When you get a traffic ticket in Wisconsin, you may wonder how you are going to afford to pay the fines. In Wisconsin, however, you have the choice of paying your fine and pleading guilty, or pleading not guilty and fighting the ticket in court. You will want to weigh your options carefully before you decide how best to proceed.
Paying the Fine
When you pay your traffic ticket, you are admitting to your guilt. You will have to pay the fine and you will lose the option to plea bargain for lesser penalties. You will also have points assigned to your driving record, which could eventually lead to the suspension or revocation of your license. You could even see an increase in your auto insurance rates, which could last for several years. While paying your speeding ticket fines might initially seem like the easiest option, you need to consider all of the possible consequences before you move forward with your decision.
Fighting the Ticket
If you want to contest your ticket in court, you need to think about whether you want to represent yourself or hire an attorney. Attorneys cost a significant amount of money, but you will be more likely to win your case with the help of a professional traffic lawyer. If you are found not guilty at the end of your trial, you will not have to pay the fines on the ticket, but you will still have to pay the court fees and any fees charged by your attorney, if you chose to hire one. If you are found to be guilty, though, you will be on the hook for the original fine as well as additional court and lawyer fees.
When you challenge your Wisconsin speeding ticket you are exercising your right to a fair trial and will hopefully have the charges dismissed or at least reduced. If the court rules in your favor, you might see the fines and penalties dismissed completely. Whatever you do, you will want to avoid arrest and licensure suspension by showing up on time to court on the right day. If you ignore your court date or your ticket altogether, your driving privilege will be suspended and there will be a warrant issued for your arrest. You may also be charged up to 12% interest on your fines and the state can even seize your tax refunds. If you fail to pay your fine on time, your case will be referred to a collection agency and the court could even enter a civil judgment against you, which could place a lien against your real estate and other assets.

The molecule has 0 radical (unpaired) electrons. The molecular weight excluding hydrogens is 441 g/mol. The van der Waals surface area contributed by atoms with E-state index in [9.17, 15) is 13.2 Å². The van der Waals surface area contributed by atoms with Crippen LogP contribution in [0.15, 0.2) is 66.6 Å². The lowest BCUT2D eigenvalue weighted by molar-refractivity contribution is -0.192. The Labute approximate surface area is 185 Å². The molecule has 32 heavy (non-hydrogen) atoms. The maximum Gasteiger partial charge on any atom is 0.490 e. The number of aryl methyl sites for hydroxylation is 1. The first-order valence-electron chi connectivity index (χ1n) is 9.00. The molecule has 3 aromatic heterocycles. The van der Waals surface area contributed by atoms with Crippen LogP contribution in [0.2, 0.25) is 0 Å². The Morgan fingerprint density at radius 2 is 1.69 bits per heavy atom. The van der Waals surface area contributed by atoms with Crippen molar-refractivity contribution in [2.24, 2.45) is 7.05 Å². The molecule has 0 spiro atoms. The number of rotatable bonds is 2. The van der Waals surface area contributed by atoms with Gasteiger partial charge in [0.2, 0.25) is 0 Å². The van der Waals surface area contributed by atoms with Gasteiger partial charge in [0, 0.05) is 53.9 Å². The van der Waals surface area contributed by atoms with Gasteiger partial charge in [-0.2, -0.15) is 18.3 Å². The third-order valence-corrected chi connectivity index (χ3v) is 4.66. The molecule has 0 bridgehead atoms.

The most important thing to remember when you receive a traffic ticket in Wisconsin is that you have to respond to the ticket within the specified time period. Whether you decide to pay the fine or fight the ticket, the court needs to hear from you in a timely manner.